With Burning Man quickly approaching, I’ve been spending a lot of time thinking about how my first trip to Burning man in 2014 broke my self-identity, rebuilding me into who I am today.
This story deserves to be told it its fully glory, so this will be a mini series. To make sure you don’t miss parts 2 & 3, subscribe via email using the menu on the left (below for mobile).
*Jurrasic park voice* Welcome…. to part 1!
If you’ve never heard of Burning Man, you were just like me.
I had just gotten my first ‘big-girl’ job working in downtown Chicago. As such, it was my first job with paid time off. I didn’t know what to do with myself! I’d been working there for a while and had saved up enough money to take a vacation. Where was I going to go?
To be honest, I had never thought about places I might want to visit someday. Has that ever happened to you? You have something awesome but don’t really know what to do with it? That was me. Derp, derp, derp.
Before this job, I was working multiple minimum wage jobs and could barely afford to eat (I was on the weed and spaghetti diet). When I dreamt that I had extra money, the dreams were about a better internet package – not vacations. Vacations, and travel, were experiences I had accepted would never happen for me.
Since I was struggling to come up with my own dream, I decide to steal someone else’s. Naturally, as I do for all things, I turned to Google: “Popular bucket list vacations”. I click through the first few results and browse various lists of amazing places I should go, things I should see, or experiences I should have.
Some of them are a little too crazy for my first vacation. A trip to Iceland. Living with monks in Thailand (I did about everything in Thailand except that!). I didn’t even have passport at the time so I needed to tone it down a bit. A domestic trip was much better suited to what I was looking for. Of course there was skydiving, the grand canyon…and Burning Man?
Hmm…a weeklong festival in the desert, known to be a major party, where you have to bring all of your own food, water, shelter and supplies? Now that sounded like a challenge I could conquer. I’d never been camping before. Or to the desert. Or to a festival – but hey, I knew parties!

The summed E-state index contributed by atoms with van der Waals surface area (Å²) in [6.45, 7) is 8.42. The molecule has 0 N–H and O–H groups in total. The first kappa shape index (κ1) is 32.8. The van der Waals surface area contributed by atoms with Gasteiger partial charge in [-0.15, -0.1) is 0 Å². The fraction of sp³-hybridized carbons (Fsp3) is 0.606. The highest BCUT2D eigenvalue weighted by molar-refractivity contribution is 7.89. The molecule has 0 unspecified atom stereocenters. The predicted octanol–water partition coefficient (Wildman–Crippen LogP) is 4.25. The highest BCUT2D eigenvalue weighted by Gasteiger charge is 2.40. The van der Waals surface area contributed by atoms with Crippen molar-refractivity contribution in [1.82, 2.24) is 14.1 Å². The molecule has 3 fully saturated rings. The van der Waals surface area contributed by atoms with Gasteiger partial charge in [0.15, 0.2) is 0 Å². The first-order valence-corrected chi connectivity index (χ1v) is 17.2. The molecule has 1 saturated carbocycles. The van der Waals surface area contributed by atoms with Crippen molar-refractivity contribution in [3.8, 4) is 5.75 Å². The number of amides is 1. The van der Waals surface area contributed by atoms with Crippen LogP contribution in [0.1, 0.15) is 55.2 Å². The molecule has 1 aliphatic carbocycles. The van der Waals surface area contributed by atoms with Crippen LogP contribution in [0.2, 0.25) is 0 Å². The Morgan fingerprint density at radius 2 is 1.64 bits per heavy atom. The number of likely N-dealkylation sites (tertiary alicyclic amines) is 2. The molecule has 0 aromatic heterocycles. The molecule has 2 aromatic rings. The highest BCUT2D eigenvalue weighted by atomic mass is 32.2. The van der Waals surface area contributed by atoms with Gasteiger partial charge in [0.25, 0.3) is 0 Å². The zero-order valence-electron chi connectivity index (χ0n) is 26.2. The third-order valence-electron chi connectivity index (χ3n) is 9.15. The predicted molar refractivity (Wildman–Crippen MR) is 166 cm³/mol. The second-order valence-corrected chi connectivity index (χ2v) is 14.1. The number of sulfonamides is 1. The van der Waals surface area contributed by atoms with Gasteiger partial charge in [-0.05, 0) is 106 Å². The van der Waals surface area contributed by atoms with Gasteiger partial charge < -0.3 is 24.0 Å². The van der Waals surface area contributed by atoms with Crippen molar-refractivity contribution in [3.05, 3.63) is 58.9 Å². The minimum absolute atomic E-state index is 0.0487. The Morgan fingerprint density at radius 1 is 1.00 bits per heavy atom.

Tickets would soon be on sale. I set a calendar reminder and patted myself on the back for getting a vacation idea all sorted out. Sale day came, I bought my ticket and voila! I was going to Burning Man.
Upon later reflection, this trip was obviously meant to be. It’s extremely competitive to get a Burning Man ticket – they sell out almost instantly. At the time it didn’t even occur to me I wouldn’t be able to purchase one. I realize now how lucky I was!
Setting the scene: about Burning Man
Having acquired my ticket, I went into a researching frenzy about Burning Man. I was eager to learn everything I could.
In short, 70,000 people make their pilgrimage to the Black Rock Desert located the state of Nevada, USA. A magnificent, fully functioning city (known as Black Rock City or BRC) is erected for the one week duration of the event.
When I say city, I do mean city. Complete with newspaper publication, radio, temple, movie theater, bars, bowling, roller rink, restaurants, town center, medical care facilities and of course, citizens. Black Rock City is so large that without a bike you have no hope of seeing the whole thing. Even with a bike, I doubt anyone has ever seen all there is to see during a Burn.
The attendants of the festival, or citizens, live within BRC completely self sufficient for one week. We are charged with bringing our own food, water, shelter, medical supplies and other necessities of life. I learned that this concept, called Radical Self Reliance, is one of Burning Man’s 10 principles. The 10 principles are a set of ethics and guidelines that serve as the foundation for the Burner culture and community. It was at this time that the first crack in who I was appeared.
I spent the next few months researching, packing, panicking and researching more. Through the Burning Man forums, Eplaya, I managed to meet a gentleman who ran a camp for newbies. This was perfect! I’d be in a camp with other newbies, some of which were traveling alone too, blended with the camp leader and some of his veteran friends.
Our camp would be the ABC Camp (Alphabet Block Camp) and we would have giant life sized alphabet blocks that camp members and other BRC citizens could interact with. Little did I know that this group of people would end up becoming a second family to me. In fact, the leader of the camp – Joe – is generously hosting this site for me!
Flying from Chicago, I arrived at the Reno airport in Nevada. I was to catch the Burner Express from the airport out to the playa. It was at the airport that I had my first taste of what the playa was going to be like.
Getting on the Burner Express, we left the airport and began to roll out to the playa. It was about a three hour ride and the energy on the bus was tangible. After what seemed like 20 minutes, we were surrounded by dust.
We had arrived.